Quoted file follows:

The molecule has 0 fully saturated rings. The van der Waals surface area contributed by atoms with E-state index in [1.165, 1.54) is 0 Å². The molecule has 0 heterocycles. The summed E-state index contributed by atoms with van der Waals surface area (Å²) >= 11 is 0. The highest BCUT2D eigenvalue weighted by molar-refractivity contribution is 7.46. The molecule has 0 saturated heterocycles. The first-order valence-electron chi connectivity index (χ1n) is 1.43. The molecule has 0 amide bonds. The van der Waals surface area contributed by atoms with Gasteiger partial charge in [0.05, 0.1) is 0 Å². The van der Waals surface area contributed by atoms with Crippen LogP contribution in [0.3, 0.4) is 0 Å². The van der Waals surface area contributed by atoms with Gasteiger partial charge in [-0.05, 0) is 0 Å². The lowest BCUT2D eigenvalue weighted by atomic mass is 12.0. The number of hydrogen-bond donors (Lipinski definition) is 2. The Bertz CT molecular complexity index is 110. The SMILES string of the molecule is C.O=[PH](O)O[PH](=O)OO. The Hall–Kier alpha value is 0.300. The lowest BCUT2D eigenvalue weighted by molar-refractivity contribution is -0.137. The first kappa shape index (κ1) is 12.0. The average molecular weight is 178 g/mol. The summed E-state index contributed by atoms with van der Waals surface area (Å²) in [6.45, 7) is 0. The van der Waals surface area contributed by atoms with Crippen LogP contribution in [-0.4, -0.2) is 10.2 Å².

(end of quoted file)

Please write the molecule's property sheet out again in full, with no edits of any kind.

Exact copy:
The molecule has 0 fully saturated rings. The van der Waals surface area contributed by atoms with E-state index in [1.165, 1.54) is 0 Å². The molecule has 0 heterocycles. The summed E-state index contributed by atoms with van der Waals surface area (Å²) >= 11 is 0. The highest BCUT2D eigenvalue weighted by molar-refractivity contribution is 7.46. The molecule has 0 saturated heterocycles. The first-order valence-electron chi connectivity index (χ1n) is 1.43. The molecule has 0 amide bonds. The van der Waals surface area contributed by atoms with Gasteiger partial charge in [0.05, 0.1) is 0 Å². The van der Waals surface area contributed by atoms with Crippen LogP contribution in [0.3, 0.4) is 0 Å². The van der Waals surface area contributed by atoms with Gasteiger partial charge in [-0.05, 0) is 0 Å². The lowest BCUT2D eigenvalue weighted by atomic mass is 12.0. The number of hydrogen-bond donors (Lipinski definition) is 2. The Bertz CT molecular complexity index is 110. The SMILES string of the molecule is C.O=[PH](O)O[PH](=O)OO. The Hall–Kier alpha value is 0.300. The lowest BCUT2D eigenvalue weighted by molar-refractivity contribution is -0.137. The first kappa shape index (κ1) is 12.0. The average molecular weight is 178 g/mol. The summed E-state index contributed by atoms with van der Waals surface area (Å²) in [6.45, 7) is 0. The van der Waals surface area contributed by atoms with Crippen LogP contribution in [-0.4, -0.2) is 10.2 Å².